Sometimes two things happen almost simultaneously and where they would have brought sweetness and peace on their own, together they are force that break down the walls of the prison you’d built around yourself.
Yesterday, someone I was close to in high school, someone I’ve stayed in touch with through the years but am not particularly close to now, wrote to me to discuss a shared effort to get masks to more people during this pandemic. He ended his message with:
BTW, to me, you will always be Lisa, the girl I loved in high school.
I was touched to know that he loved me then and does so still. Also confused about my feelings to the response because I had never told him that I was diagnosed with dissociative identity disorder and that Lisa was/is one of my alters. She was in control a lot during the time that I knew him and was wild and fun but also someone who left destruction in our wake. How could he have loved Lisa? I have done a lot of work to integrate her into my family of alters and she has not appeared at the front of consciousness for at least 20 years. I responded to his message with appreciation but also surprise. His response:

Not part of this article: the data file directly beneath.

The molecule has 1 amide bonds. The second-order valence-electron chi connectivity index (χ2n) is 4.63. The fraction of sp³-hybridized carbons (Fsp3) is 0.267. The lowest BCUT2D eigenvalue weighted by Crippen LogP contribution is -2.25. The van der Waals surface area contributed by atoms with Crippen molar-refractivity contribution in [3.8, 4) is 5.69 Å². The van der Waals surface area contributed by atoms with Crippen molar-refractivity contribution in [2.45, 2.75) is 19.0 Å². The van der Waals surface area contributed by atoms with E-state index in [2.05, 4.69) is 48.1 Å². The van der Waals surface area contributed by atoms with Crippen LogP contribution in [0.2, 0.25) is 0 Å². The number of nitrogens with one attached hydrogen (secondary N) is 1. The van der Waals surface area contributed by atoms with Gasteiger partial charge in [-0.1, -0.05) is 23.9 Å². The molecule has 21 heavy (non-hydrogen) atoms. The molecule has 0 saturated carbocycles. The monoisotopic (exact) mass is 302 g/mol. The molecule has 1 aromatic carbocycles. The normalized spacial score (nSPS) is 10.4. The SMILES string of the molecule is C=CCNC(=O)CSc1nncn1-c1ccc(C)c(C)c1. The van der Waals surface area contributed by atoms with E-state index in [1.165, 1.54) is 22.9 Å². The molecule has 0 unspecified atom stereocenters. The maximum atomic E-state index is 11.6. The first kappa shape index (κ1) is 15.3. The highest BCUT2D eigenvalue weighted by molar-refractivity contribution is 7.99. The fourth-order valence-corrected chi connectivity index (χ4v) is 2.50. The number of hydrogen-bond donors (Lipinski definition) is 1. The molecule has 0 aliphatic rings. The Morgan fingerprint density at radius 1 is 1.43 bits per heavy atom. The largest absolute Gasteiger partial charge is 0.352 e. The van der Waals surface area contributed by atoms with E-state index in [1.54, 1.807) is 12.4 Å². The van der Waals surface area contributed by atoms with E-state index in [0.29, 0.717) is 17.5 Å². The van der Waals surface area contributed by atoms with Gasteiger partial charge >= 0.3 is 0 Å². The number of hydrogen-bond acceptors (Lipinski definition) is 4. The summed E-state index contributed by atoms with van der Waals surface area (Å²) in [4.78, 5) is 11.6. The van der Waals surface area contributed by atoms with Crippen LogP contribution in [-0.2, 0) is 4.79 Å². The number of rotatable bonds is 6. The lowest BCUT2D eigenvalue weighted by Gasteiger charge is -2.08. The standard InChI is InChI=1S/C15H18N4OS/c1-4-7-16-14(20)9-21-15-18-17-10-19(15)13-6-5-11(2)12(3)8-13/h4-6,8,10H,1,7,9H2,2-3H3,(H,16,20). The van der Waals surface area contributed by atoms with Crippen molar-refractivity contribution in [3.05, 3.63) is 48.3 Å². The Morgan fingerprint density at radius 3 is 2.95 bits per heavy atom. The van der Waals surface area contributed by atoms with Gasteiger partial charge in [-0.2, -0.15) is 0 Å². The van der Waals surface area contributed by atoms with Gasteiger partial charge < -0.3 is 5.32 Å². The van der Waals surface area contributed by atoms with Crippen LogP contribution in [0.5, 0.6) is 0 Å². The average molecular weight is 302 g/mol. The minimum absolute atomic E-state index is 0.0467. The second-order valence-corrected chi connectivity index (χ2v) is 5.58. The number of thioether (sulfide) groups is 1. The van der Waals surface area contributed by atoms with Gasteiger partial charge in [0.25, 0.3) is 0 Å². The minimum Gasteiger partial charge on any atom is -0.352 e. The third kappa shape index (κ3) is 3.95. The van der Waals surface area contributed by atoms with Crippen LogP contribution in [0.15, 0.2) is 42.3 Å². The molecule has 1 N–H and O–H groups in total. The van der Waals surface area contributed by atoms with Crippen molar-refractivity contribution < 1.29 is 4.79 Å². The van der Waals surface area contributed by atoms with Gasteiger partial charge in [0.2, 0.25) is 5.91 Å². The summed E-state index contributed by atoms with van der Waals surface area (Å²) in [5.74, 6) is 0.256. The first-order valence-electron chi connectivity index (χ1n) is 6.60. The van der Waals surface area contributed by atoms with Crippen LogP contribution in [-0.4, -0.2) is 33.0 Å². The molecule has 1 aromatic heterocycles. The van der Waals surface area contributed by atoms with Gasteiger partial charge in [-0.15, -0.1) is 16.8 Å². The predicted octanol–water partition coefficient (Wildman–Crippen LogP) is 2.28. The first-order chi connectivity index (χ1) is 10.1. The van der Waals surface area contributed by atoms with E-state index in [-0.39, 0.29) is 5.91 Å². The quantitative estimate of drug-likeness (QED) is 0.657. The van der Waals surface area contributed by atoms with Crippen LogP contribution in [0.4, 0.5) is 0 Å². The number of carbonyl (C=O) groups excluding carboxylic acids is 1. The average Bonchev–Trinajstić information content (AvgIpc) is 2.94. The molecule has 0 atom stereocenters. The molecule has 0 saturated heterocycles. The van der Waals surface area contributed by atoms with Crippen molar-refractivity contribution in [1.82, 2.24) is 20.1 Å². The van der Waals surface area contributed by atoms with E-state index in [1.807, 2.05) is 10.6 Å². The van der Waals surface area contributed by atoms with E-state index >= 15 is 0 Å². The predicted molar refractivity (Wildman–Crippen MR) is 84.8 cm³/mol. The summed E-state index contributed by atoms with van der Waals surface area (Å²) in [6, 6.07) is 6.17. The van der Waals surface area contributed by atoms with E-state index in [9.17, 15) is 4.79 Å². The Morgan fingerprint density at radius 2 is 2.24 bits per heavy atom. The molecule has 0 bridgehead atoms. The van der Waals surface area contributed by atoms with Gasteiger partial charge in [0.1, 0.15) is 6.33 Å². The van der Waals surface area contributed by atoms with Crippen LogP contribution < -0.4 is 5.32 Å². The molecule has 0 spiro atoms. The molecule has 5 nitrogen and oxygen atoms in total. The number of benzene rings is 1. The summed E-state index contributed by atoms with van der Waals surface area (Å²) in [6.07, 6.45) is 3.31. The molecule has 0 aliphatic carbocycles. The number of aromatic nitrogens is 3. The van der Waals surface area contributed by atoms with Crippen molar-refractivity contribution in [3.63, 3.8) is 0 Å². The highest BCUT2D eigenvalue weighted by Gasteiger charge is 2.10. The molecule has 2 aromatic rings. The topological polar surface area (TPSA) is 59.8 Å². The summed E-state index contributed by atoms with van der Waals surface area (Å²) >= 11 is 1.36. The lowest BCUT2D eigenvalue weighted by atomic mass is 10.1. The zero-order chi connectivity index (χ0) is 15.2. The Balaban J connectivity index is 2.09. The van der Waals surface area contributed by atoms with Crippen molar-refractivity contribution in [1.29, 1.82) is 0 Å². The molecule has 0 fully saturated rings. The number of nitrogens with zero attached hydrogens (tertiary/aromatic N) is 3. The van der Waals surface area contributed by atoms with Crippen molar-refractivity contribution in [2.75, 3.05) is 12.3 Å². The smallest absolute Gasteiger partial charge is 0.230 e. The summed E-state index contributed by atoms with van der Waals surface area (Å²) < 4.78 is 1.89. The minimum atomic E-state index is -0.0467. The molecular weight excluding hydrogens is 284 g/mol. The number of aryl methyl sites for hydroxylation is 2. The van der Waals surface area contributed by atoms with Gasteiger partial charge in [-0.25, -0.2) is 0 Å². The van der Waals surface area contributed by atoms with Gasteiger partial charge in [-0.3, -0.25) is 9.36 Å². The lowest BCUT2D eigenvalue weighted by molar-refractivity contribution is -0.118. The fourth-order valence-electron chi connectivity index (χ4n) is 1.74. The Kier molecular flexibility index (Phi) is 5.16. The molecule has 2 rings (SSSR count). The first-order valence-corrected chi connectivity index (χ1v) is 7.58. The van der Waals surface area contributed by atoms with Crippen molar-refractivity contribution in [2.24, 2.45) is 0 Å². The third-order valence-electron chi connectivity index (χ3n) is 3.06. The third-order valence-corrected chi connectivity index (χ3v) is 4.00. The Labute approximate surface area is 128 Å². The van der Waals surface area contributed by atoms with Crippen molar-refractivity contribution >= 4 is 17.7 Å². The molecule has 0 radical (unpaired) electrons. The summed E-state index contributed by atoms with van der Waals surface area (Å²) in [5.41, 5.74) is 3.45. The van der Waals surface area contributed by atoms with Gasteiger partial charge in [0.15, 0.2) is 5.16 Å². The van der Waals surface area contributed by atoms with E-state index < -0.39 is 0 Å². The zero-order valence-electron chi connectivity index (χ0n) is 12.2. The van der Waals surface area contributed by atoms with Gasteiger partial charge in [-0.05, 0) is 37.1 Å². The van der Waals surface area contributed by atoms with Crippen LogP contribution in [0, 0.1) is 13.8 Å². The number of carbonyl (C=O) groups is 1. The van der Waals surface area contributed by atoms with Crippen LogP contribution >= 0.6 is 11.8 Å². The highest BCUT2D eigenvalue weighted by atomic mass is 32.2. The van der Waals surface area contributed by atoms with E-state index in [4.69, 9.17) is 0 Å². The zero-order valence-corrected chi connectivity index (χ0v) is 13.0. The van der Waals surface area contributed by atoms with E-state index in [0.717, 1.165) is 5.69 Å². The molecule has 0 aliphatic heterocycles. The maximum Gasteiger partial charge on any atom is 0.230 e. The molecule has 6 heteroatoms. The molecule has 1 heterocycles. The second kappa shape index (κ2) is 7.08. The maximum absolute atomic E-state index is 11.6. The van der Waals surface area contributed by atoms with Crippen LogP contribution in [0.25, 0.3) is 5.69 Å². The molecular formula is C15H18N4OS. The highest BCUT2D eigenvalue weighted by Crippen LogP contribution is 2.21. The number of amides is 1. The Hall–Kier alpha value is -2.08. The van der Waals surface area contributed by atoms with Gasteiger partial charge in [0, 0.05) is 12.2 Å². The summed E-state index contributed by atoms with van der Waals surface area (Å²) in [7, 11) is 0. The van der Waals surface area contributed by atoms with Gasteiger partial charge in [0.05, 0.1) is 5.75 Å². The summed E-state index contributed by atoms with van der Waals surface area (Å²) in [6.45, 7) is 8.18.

There was (and still is) a light in you that’s warm and inspiring.
I cried when I read it. A cry of relief and vulnerability. My therapist is relentless in pointing out that I have friends who’ve known me most of my life, through the good and crazy bad; friends who loved me then and love me now. She asks over and over again why I think that is. My response has been confusion. I can’t imagine how they could have stuck by me when I was out of control and hurting many of the people closest to me. I can surmise that they must have seen something special in me but the knowing of that just wouldn’t sink in past the protection I’ve put up around my heart.
I woke this morning with a tender heart, still very much touched by yesterday’s exchange with my friend. I checked my phone and saw a text from my best friend telling me that she’d gone out to check the cows this morning and one of them had given birth to a precious new calf. I started sobbing at the sweetness of the occasion and at the hope it brought to my heart.
Suddenly my mind and heart were online at the same time and were spinning with the processing of it all. Here’s this new, innocent creature, birthed in the midst of our human pandemic. Hope. And the answer to my question about why friends have loved me through all these long years. I may have been wild as a young woman, destructive even, but it was never from a place of malice. I started out as sweet and innocent as my friend’s new calf. But the things I suffered at my father’s hands, and later at the hands of other men, introduced a darkness into my uncomprehending being. I can’t fully understand how my mind turned it inwards, but the wave of feelings I experienced this morning told the story of a child who was faced with a radically unfair choice:
Find the strength to live seeing the immense darkness that dwelt in the world she was born into. A darkness that towered over her tiny frame; one she could not protect herself or her sister from.